The Swimming Dead: Zombie Salmon

Every year lakes and rivers are filled with thousands of pacific salmon still alive and swimming, yet rotting away. This is the story of Zombie Salmon.

The Salmon Run

Pacific salmon live interesting circular lives. They begin and end their lives in freshwater rivers, and yet they spend most of their adult lives in the Pacific Ocean. Not only do they travel down to the ocean when they are very young, but they travel back up rivers again in their late adulthood. The fish swim upstream against the current and leap up waterfalls.

This incredible journey occurs so that the salmon can spawn in the rivers they were born in. Often the fish return to their exact spawning ground. This happens every autumn, during a time known as a salmon run, on both sides of the Pacific Ocean, from California to Alaska, and from Japan to Russia. The salmon literally leap up rivers, fighting their way toward higher and higher waters. Once the adult salmon have reached their destination, they reproduce and lay eggs in the gravel beds of lakes and rivers.

Chinook Salmon Female
Chinook Salmon, female
Oncorhynchus tshawytscha (1907)
Chinook Salmon Male
Chinook Salmon, male
Oncorhynchus tshawytscha (1907)

The Circular Life of Salmon

For two to three months these baby salmon develop inside the security of soft, spherical, pinkish colored eggs. After they hatch, they remain in their gravel beds for another three to four months. At this stage baby salmon are attached to a yolk which they slowly consume. After this, they venture outside of their nest and feed upon small aquatic plants and planktons. Eventually they build up enough strength and size to migrate toward the ocean. For the largest of the Pacific salmon, the Chinook, this occurs while the fish are still very young, but other species take their time, and continue to grow in freshwater rivers for a few years.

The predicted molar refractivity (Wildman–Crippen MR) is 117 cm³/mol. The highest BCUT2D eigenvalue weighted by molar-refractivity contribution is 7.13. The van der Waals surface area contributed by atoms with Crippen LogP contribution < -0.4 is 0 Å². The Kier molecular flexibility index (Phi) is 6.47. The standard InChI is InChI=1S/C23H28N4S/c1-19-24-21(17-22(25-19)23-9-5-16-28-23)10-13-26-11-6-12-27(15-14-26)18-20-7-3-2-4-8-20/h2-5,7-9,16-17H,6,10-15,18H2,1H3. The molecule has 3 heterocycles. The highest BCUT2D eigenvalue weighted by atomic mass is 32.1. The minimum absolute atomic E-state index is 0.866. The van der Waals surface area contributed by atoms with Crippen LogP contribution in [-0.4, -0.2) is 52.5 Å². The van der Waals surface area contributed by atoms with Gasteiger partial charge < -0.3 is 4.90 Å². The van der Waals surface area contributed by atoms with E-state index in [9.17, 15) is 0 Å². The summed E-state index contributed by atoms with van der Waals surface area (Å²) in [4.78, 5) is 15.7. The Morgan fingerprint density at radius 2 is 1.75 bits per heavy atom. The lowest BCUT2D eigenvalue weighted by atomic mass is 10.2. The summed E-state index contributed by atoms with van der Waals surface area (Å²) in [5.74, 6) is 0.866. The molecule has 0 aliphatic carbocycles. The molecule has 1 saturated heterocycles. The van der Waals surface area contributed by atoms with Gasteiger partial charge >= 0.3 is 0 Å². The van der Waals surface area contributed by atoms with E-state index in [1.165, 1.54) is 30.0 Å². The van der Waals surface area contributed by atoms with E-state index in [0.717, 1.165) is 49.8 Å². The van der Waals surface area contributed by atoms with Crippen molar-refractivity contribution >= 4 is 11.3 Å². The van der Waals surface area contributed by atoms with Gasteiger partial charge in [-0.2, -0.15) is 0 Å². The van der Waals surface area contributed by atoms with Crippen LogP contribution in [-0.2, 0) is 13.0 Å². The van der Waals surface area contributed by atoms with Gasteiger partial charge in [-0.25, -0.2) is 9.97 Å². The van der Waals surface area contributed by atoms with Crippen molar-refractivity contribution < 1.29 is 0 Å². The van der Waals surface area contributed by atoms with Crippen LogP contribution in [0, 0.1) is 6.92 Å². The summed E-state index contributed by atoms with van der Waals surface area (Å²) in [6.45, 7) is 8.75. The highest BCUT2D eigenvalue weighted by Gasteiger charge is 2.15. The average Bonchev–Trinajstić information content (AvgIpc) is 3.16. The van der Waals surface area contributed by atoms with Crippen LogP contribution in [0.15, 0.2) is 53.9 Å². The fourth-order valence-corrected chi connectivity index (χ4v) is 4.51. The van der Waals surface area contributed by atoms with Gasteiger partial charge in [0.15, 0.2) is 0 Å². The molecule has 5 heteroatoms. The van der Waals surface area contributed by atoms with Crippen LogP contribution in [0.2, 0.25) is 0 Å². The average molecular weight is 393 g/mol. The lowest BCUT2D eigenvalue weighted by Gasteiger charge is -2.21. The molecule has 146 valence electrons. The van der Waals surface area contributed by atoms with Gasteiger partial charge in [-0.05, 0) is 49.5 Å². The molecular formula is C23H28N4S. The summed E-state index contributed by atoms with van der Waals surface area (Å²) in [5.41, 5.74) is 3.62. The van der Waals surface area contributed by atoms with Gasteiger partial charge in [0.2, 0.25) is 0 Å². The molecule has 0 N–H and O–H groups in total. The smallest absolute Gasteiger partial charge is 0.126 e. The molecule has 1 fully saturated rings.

When the salmon reach the estuary (the point where a river connects to the ocean), they must quickly adapt to the salty ocean water. Adult salmon live between three and seven years in the ocean before they migrate back to rivers to spawn. Once Pacific salmon have spawned they have completed the salmon life cycle.

And Then It Gets Morbid

Only… the fish don’t immediately die.

Instead, their bodies break down while they are still alive. The journey home for salmon is a long, difficult and painful journey. After traveling for thousands of kilometers and climbing hundreds, if not thousands of meters of elevation, their muscles decompose from the sheer exertion, and many salmon are essentially living carcasses by the time they reproduce. They rot away and slowly wait to die. It’s truly horrifying, but it means they have succeeded in their life mission, and there is nothing left for them to do.

It certainly is creepy though!

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